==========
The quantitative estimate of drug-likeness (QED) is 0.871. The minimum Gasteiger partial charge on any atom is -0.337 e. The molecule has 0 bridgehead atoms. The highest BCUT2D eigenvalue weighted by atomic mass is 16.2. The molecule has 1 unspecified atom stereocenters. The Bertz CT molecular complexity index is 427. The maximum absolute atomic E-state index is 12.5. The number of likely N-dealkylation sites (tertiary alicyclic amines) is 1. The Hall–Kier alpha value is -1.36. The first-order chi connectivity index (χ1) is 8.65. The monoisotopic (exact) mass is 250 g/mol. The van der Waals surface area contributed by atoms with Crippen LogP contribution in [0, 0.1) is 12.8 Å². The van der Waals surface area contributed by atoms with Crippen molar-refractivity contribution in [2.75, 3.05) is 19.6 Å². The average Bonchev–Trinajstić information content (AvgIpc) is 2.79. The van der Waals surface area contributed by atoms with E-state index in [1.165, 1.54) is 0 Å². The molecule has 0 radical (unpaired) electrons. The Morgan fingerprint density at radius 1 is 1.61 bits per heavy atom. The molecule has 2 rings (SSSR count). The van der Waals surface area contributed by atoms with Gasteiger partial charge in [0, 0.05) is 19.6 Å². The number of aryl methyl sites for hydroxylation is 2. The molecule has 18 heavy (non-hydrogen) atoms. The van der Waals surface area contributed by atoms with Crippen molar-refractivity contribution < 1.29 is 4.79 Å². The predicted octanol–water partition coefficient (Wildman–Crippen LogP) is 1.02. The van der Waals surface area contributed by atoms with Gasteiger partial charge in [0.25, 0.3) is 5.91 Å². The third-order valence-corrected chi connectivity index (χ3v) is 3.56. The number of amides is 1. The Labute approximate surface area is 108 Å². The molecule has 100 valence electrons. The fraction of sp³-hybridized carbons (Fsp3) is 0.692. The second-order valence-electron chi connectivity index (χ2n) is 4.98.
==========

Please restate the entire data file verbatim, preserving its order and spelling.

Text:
The quantitative estimate of drug-likeness (QED) is 0.871. The minimum Gasteiger partial charge on any atom is -0.337 e. The molecule has 0 bridgehead atoms. The highest BCUT2D eigenvalue weighted by atomic mass is 16.2. The molecule has 1 unspecified atom stereocenters. The Bertz CT molecular complexity index is 427. The maximum absolute atomic E-state index is 12.5. The number of likely N-dealkylation sites (tertiary alicyclic amines) is 1. The Hall–Kier alpha value is -1.36. The first-order chi connectivity index (χ1) is 8.65. The monoisotopic (exact) mass is 250 g/mol. The van der Waals surface area contributed by atoms with Crippen LogP contribution in [0, 0.1) is 12.8 Å². The van der Waals surface area contributed by atoms with Crippen molar-refractivity contribution in [2.75, 3.05) is 19.6 Å². The average Bonchev–Trinajstić information content (AvgIpc) is 2.79. The van der Waals surface area contributed by atoms with E-state index in [1.165, 1.54) is 0 Å². The molecule has 0 radical (unpaired) electrons. The Morgan fingerprint density at radius 1 is 1.61 bits per heavy atom. The molecule has 2 rings (SSSR count). The van der Waals surface area contributed by atoms with Gasteiger partial charge in [0, 0.05) is 19.6 Å². The number of aryl methyl sites for hydroxylation is 2. The molecule has 18 heavy (non-hydrogen) atoms. The van der Waals surface area contributed by atoms with Crippen molar-refractivity contribution < 1.29 is 4.79 Å². The predicted octanol–water partition coefficient (Wildman–Crippen LogP) is 1.02. The van der Waals surface area contributed by atoms with Gasteiger partial charge in [0.25, 0.3) is 5.91 Å². The third-order valence-corrected chi connectivity index (χ3v) is 3.56. The number of amides is 1. The Labute approximate surface area is 108 Å². The molecule has 100 valence electrons. The fraction of sp³-hybridized carbons (Fsp3) is 0.692. The second-order valence-electron chi connectivity index (χ2n) is 4.98.